The "real" character of Thomas Townsend Brown

The website is all about his life and work; here, let us focus on defining and celebrating his outstanding personal qualities.

Re: The "real" character of Thomas Townsend Brown

Postby Mikado14 » Fri Sep 12, 2008 11:52 am

Radomir wrote:Ok, I'll bite, huh? Local paper?

R.


According to the local paper, the release date for "The Day the Earth Stood Still" is December 12. I assume it will be 2008 and not 2009 but then this paper is VERY left wing.

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Re: The "real" character of Thomas Townsend Brown

Postby Radomir » Wed Oct 08, 2008 1:48 am

Aha! I stand enlightened. Somehow missed they were even doing a remake of that.

On another topic, it occurred to me this evening as I was cooking dinner to ask if TTB ever did any cooking himself, or left that to others? Other than what we know about his favorite snacks (pickled fish; peanut butter) there's no mention. Did he ever grill burgers on the porch? Cook pasta? Make Dagwood-worthy sandwiches? Or was all his creative energy directed at his lab work? Just curious. This is a character question, plain and simple.

Best,
R.
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Re: The "real" character of Thomas Townsend Brown

Postby Linda Brown » Wed Oct 08, 2008 3:20 am

Hello Radomir!

Stretching my brain to remember .... but it seems to me that in the kitchen Dad really liked doing breakfasts .... especially omlettes because he was very creative in picking ingredients... usually very good. I can't remember any disasters! I can especially remember his shrimp omlettes.

Out of doors he liked to use this Hibachi instead of a big barbeque arrangement....and was REALLY good at cooking over a simple campfire. I especially remember fish that we had caught that day when canoeing..... Or chicken too ... or sort of a special kabob type arrangement that he liked, over rice. He liked eating outside, when in the city wherever they were they always had some sort of a patio where he and Mother would eat their meals...and I still remember fixing the campfire on different riverbanks.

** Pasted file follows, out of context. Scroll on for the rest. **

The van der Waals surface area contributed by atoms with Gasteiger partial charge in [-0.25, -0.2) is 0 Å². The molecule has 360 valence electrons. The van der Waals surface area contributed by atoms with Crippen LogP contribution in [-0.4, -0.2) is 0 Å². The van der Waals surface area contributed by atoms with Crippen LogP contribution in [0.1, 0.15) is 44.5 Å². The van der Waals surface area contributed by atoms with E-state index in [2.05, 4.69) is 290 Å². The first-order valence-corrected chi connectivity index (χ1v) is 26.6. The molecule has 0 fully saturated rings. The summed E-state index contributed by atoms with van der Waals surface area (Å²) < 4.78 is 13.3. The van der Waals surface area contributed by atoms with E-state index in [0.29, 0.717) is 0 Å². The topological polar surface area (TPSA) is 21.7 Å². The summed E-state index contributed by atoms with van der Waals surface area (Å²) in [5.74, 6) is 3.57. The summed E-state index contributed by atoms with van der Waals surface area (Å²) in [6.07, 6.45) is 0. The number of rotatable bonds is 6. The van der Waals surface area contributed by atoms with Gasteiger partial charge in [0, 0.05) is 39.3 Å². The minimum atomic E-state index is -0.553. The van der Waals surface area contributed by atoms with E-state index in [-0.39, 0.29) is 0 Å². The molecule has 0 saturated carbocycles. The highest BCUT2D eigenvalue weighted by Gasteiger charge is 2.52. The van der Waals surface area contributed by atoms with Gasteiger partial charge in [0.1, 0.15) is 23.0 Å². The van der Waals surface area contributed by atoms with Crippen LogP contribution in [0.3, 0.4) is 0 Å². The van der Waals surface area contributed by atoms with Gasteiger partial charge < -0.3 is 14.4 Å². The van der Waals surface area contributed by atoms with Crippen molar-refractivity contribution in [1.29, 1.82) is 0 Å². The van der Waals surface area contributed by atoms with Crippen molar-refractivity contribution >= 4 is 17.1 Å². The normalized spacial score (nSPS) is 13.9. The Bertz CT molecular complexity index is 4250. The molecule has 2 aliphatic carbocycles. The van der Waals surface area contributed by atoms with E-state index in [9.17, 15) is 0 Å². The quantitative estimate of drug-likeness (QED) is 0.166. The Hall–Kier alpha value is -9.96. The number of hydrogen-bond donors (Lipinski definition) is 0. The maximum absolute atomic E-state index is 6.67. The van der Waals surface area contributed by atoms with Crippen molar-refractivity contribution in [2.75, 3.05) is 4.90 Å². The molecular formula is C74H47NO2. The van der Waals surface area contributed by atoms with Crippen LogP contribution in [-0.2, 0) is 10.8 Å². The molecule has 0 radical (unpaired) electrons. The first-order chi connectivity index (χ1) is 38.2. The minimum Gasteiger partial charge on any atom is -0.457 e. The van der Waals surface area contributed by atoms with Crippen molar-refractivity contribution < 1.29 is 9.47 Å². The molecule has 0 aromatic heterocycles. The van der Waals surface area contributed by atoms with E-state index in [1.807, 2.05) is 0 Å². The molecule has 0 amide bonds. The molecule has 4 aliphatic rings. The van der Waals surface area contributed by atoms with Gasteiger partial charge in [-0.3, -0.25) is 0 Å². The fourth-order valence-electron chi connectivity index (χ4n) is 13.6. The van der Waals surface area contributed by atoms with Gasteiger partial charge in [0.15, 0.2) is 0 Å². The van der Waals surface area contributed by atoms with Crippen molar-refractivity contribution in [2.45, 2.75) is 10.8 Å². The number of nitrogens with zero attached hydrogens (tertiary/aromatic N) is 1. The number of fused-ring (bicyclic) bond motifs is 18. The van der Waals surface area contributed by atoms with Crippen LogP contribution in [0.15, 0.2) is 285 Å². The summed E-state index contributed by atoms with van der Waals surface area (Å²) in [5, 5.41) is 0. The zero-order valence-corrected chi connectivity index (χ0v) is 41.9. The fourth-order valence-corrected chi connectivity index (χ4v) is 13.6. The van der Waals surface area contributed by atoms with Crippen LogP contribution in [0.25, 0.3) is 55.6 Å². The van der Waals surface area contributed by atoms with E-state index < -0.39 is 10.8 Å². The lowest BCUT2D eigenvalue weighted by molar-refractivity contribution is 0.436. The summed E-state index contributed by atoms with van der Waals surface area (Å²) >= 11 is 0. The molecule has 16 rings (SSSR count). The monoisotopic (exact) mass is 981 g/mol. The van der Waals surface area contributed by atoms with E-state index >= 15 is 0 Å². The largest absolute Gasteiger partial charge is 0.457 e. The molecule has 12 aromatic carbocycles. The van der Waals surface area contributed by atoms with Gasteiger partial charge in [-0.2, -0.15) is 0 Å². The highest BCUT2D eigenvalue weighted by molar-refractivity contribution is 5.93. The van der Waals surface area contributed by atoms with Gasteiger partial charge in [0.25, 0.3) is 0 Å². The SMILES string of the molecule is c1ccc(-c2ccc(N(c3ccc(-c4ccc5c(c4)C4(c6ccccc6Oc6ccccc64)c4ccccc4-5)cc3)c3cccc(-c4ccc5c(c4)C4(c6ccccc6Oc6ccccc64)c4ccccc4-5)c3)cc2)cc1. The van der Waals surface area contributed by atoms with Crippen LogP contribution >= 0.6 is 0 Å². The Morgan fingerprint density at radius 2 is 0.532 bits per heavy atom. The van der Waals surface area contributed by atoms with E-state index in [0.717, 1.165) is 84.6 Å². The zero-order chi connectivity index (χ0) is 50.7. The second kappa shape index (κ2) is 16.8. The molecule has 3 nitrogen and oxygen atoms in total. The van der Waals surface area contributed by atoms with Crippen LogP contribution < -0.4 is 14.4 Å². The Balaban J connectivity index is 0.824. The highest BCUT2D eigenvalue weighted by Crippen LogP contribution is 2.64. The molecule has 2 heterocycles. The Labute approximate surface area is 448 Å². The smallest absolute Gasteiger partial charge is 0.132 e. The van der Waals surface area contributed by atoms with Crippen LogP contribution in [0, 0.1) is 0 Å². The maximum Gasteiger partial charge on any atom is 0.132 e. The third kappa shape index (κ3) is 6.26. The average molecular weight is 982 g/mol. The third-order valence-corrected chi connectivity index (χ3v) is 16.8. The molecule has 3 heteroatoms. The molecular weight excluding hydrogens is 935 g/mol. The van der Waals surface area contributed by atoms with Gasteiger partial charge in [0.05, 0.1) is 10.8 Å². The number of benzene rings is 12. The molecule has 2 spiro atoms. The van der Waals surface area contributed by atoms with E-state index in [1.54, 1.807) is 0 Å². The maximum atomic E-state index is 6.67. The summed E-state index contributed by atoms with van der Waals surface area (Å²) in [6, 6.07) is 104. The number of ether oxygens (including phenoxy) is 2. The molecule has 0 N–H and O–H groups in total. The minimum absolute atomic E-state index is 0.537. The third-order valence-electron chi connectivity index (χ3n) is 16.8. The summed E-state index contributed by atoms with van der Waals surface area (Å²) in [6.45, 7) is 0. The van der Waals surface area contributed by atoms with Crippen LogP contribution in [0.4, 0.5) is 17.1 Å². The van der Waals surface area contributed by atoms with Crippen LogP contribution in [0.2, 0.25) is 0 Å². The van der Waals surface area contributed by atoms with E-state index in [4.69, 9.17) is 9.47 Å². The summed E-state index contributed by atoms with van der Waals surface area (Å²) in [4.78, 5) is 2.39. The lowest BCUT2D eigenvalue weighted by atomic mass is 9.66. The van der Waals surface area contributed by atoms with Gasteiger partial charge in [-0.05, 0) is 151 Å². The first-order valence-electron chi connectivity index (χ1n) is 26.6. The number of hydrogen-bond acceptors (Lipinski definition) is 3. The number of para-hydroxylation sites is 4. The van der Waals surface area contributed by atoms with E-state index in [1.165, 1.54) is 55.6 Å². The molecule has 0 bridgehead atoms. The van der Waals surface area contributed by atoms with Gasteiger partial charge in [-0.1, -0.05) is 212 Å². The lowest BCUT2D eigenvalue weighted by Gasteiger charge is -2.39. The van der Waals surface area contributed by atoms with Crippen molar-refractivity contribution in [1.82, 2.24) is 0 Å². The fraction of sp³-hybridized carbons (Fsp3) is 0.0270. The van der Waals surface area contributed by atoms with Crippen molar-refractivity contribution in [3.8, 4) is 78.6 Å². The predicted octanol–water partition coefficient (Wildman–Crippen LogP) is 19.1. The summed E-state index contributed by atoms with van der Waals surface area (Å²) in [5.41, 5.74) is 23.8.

And one of his specialties was soft shelled crabs out of the Chesapeake Bay ... made into a simple sandwich. No better ... anywhere!

And he had a special delight in those big sea scallops.... usually baked in butter with lemon on the side....

Any kind of hard cheese and crackers!!!!

Oh, and he could do wonders with SPAM, believe it or not!

And while on Catalina he used to make deals with the local fishermen for Shark ..... (which is amazingly good.)

And malted milk .... he always had some of that Horlicks (sp?) malted milk around and told me at one time that was one of the disadvantages of becoming a Lt. Commander in the Navy. The enlisted men had malted milk on hand .... and the officers didn't!

Thanks for asking Radomir. Brought back some wonderful memories. In fact, one of the last things that he wrote was a list of his favorite items... sort of a way to remind my Mother of what his favorite things to eat were. I still have it here somewhere. Hadn't thought about that for years...
Oh.... he loved to make up Peach Cobbler too. Sweet memories! Linda